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Summary

  • Gross margins look to continue to deteriorate.
  • Consumer discretionary spending is not what it used to be.
  • Expansion of retail space seemingly not a savior and could be curtailed going forward.

After the closing bell yesterday, Bed Bath & Beyond (NASDAQ:BBBY) reported fiscal first quarter net earnings per diluted share of $0.93. Net sales for the fiscal first quarter were approximately $2.7 billion, approximately 1.7% higher than in the prior year. Of this increase, approximately 24% was attributable to the increase in comparison sales and approximately 76% was primarily from new stores and Linen Holdings. Shares of BBBY fell sharply on these results as the earnings and sales came in at the low end of the company's guidance while other metrics disappointed investors as well.

During the first quarter, comparison sales increased by approximately 0.4% compared with an increase of 3.4% last year. This achievement was well below the guidance offered for same-store-sales on the fourth quarter 2013 conference call. Management had modeled guidance for the first quarter of 1%-2.5% same-store-sales growth. The increase in comparison sales for the fiscal first quarter was attributed to a slight increase in the average transaction amount, partially offset by a slight decrease in the number of transactions. What this indicates is that BBBY may be experiencing lower foot traffic in stores and/or on-line.

Gross profit for the fiscal first quarter was approximately 38.8% of net sales compared to approximately 39.5% of net sales in the corresponding period a year ago. This decrease in the gross profit margin as a percentage of net sales was primarily attributed to an increase in coupon expense resulting from an increase in redemptions and a slight increase in the average coupon amount, an increase in net direct to customer shipping expense, which was impacted by the company's free shipping threshold, as well as a shift in the mix of merchandise sold to lower-margin categories. If we analyze these factors, we come away with the understanding that the consumer is conscious about the amount they are spending on discretionary goods. The consumer is keenly aware and now has greater tools to locate the best deals for the goods they desire.

Gross margins continue to deteriorate for the retailer on a year-over-year basis. Gross profit for 2013 was approximately 39.7% of net sales compared to approximately 40.2% of net sales for the full year of 2012. The trend in gross profit performance continues to be a long-standing issue with Bed Bath & Beyond as last year's performance and the most recently ended period indicates. Now let's take a look at the newly issued guidance for the current quarter.

For the fiscal second quarter, the company is modeling comparable sales to increase in the range of 1% to 3%. For the full year, BBBY is modeling comparable sales to increase by approximately 3 percent. Consolidated net sales are modeled to increase by approximately 2% to 4% for the second quarter and approximately 4% for the full year. Net earnings per diluted share are modeled to be approximately $1.08 to $1.16 for the fiscal second quarter of 2014. Most analysts had expected net earnings of $1.20 for the second quarter of 2014. For all of fiscal 2014, BBBY continues to model a mid-single digit percentage increase in net earnings per diluted share.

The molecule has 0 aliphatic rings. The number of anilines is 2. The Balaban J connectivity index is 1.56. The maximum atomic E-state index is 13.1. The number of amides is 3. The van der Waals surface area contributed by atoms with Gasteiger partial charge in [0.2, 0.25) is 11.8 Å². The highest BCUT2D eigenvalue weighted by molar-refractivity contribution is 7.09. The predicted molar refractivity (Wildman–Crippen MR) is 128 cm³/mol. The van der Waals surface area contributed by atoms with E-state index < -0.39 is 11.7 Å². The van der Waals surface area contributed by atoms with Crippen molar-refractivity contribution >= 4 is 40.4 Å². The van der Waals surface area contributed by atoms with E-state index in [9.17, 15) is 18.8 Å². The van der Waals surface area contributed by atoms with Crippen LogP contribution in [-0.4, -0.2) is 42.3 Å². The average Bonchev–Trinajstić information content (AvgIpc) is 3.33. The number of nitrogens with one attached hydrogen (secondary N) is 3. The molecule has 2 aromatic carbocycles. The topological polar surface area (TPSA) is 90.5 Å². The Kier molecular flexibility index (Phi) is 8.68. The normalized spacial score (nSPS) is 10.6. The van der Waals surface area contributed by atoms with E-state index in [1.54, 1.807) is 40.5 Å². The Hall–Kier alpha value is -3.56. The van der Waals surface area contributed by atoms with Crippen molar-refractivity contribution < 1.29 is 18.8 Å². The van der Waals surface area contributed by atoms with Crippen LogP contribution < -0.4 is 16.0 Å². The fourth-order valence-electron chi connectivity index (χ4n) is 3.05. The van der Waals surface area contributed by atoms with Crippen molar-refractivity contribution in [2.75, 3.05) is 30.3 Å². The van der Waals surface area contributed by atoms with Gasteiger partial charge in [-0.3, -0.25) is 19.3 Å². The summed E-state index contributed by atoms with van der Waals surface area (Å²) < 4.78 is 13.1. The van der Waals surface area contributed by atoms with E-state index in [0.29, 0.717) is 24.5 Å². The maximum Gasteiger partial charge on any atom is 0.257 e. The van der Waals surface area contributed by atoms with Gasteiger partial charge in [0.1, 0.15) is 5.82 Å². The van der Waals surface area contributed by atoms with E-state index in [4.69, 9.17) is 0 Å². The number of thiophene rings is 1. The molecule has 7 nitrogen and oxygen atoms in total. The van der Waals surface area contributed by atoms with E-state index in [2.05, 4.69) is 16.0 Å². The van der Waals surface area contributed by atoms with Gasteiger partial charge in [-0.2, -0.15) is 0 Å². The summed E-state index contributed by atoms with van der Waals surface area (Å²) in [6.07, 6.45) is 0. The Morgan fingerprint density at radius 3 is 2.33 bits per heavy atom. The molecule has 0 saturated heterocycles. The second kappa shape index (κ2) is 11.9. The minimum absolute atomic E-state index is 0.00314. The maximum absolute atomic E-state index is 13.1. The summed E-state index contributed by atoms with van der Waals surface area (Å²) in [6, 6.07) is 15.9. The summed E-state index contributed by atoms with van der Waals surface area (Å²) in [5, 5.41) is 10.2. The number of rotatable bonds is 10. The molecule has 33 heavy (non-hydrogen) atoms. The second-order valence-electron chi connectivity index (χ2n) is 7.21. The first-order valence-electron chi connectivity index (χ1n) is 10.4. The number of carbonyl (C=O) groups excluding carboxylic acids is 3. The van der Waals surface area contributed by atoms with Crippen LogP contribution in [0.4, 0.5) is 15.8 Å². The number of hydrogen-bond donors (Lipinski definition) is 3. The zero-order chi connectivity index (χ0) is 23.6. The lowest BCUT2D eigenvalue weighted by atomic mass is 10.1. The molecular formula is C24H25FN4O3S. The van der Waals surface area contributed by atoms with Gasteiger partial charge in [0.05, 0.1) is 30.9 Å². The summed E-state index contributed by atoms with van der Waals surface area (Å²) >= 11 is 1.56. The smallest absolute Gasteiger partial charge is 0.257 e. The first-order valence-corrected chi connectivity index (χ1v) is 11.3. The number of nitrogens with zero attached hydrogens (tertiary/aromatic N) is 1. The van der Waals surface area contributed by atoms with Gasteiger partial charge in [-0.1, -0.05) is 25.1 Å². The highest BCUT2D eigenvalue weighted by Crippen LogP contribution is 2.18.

Through the existing share repurchase program, during the fiscal first quarter, the company repurchased approximately 4.2 million shares for approximately $273 million.

During 2014, the retailer now anticipates opening approximately 22 new stores company-wide with the potential of up to six additional stores before the end of the fiscal year. It is important to note that this expectation is a reduction from the previous guidance whereby the company had outlined plans to open 30 new stores in fiscal 2014.

Unfortunately, there are many headwinds, which Bed Bath & Beyond is facing presently and possibly for the foreseeable future. The consumer, very simply put, is spending less on discretionary items than in the past. When the consumer is spending on discretionary items, they are looking for the best deals at the greatest convenience in many cases and as indicated by the company's management team directly. The coupon-effect has taken hold in the consumer's mind and mature retailers are having to invest heavily in order to maintain and grow their consumer base.

Based on recently updated second quarter guidance and the continued deterioration in gross profit at Bed Bath & Beyond, we would not feel shares are attractive even at the currently depreciated valuation. We would, however, take a further look at the company's prospects and results through channel sales data over the next several months and assume the share price will remain under pressure during this stated period. Given the current valuation, the stock is trading near the lower end of its historical price to earnings ratio between 12-14 times earnings. Therefore, we would not feel comfortable shorting shares of BBBY at these levels either as the company maintains its strong free cash flow performance and consistent share repurchase program, which serves as a backstop for mature retail stocks in many instances.

Disclosure: The author is long BBBY. The author wrote this article themselves, and it expresses their own opinions. The author is not receiving compensation for it (other than from Seeking Alpha). The author has no business relationship with any company whose stock is mentioned in this article.

Additional disclosure: I personally own stock options granted to myself in 2004 for contractual work performed for the company over a 2-year period.

Source: Bed Bath & Beyond's Gross Profit Looks Worrisome

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